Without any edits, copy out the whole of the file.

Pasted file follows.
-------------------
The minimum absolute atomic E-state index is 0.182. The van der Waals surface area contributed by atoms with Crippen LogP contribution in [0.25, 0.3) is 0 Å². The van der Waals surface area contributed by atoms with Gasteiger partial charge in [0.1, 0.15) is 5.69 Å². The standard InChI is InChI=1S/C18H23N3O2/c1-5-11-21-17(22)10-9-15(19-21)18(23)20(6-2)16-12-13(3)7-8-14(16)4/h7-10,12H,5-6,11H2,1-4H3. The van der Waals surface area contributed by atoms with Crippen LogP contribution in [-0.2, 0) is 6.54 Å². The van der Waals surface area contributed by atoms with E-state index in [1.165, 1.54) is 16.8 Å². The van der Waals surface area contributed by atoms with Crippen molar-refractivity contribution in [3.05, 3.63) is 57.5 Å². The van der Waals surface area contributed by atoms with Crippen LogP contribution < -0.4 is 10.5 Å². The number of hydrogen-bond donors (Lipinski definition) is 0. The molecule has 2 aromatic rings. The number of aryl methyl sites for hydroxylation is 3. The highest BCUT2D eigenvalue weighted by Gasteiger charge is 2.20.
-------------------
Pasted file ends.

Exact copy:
The minimum absolute atomic E-state index is 0.182. The van der Waals surface area contributed by atoms with Crippen LogP contribution in [0.25, 0.3) is 0 Å². The van der Waals surface area contributed by atoms with Gasteiger partial charge in [0.1, 0.15) is 5.69 Å². The standard InChI is InChI=1S/C18H23N3O2/c1-5-11-21-17(22)10-9-15(19-21)18(23)20(6-2)16-12-13(3)7-8-14(16)4/h7-10,12H,5-6,11H2,1-4H3. The van der Waals surface area contributed by atoms with Crippen LogP contribution in [-0.2, 0) is 6.54 Å². The van der Waals surface area contributed by atoms with E-state index in [1.165, 1.54) is 16.8 Å². The van der Waals surface area contributed by atoms with Crippen molar-refractivity contribution in [3.05, 3.63) is 57.5 Å². The van der Waals surface area contributed by atoms with Crippen LogP contribution < -0.4 is 10.5 Å². The number of hydrogen-bond donors (Lipinski definition) is 0. The molecule has 2 aromatic rings. The number of aryl methyl sites for hydroxylation is 3. The highest BCUT2D eigenvalue weighted by Gasteiger charge is 2.20.